Harley gives Richard a hug!

We nipped over to Aarhus, Denmark, for a long weekend to meet some friends and as usual my pigeon-seeking eyes were on alert. I saw lots of woodpigeons in the city but only a few feral pigeons. I didn’t have my camera with me so unfortunately I haven’t got any photos to show you.

I was surprised to see so many woodpigeons in the city centre since I never see them in those locations in the UK, only in parks and woodland. There are quite a few parks and trees on the streets in Aarhus so maybe that’s why the woodies were in the centre too. And I was very surprised not to see many feral pigeons. Where were they hiding? I have a little theory: Aarhus is very clean, not a lot of litter on the ground, so not many scraps for feral pigeons to eat.

We didn’t take our two pigeons with us. I’m afraid we had to leave Elmo and Georgie at home, however, they invited a few pigeon-sitters over to keep them company. :)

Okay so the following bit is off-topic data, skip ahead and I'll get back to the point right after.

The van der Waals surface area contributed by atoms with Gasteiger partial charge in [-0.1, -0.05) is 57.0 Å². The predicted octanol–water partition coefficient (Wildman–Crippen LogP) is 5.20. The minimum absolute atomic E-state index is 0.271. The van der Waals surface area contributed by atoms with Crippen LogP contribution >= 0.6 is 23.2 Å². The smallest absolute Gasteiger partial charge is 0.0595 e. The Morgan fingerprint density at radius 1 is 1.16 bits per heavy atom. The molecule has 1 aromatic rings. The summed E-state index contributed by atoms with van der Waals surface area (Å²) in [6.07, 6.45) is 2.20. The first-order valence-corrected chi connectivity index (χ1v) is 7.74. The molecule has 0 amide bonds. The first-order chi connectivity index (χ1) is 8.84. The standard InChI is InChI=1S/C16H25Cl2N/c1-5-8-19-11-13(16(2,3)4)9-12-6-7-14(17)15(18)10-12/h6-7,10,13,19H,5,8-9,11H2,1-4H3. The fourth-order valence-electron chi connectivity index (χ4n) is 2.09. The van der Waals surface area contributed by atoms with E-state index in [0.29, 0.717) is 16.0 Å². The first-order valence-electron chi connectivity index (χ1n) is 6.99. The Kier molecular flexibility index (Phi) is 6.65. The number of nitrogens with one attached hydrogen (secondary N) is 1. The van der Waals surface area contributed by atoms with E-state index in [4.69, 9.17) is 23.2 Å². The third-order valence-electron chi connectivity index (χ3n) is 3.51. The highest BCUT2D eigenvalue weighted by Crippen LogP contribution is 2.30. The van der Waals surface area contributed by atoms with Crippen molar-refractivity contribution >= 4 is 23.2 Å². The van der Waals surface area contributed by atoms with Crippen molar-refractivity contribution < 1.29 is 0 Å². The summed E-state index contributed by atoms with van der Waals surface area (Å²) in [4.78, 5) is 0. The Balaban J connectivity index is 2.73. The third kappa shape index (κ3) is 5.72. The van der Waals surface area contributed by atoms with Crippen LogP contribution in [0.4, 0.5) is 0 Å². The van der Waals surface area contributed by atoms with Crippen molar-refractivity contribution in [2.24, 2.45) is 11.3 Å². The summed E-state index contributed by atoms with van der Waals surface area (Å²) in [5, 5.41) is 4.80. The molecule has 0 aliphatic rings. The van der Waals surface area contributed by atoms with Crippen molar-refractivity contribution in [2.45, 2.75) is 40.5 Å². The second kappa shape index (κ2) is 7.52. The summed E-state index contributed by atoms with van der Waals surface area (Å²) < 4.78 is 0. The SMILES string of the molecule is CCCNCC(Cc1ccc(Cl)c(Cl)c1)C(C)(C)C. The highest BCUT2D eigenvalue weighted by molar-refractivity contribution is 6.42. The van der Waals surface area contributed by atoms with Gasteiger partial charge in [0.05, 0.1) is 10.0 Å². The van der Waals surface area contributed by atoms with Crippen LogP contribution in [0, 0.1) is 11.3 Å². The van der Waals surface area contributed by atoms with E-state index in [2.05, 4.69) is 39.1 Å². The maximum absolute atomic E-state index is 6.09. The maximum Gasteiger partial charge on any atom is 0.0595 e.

Since we returned late at night and darling Elmo was too tired to give us his full “happy-to-see-you” dance routine, he couldn’t contain his joy in seeing us in the morning and leaped onto the bed to wake us up! What a silly boy! :D

I’m being swamped at work. There are so many woodpigeon babies coming in – all squeaking for my attention, for me to feed them. I find it hard – oh so hard – to resist cuddling them. Thankfully I have a pair of white pigeon squablets that I can cuddle and kiss to my heart’s content!

Their mother was sadly killed by a sparrowhawk and the owners of the white pigeons didn’t know how to feed the babies. Since they come from an aviary, they’ll be returned when they are old enough, so I can talk and tame the white pigeon babies with unrestricted joy. (And we’ve told the owners how to protect the aviary from further sparrowhawk attacks.)


White pigeons, only 3-4 days old - 19th July


The two white pigeons tickle a baby woodpigeon - 26th July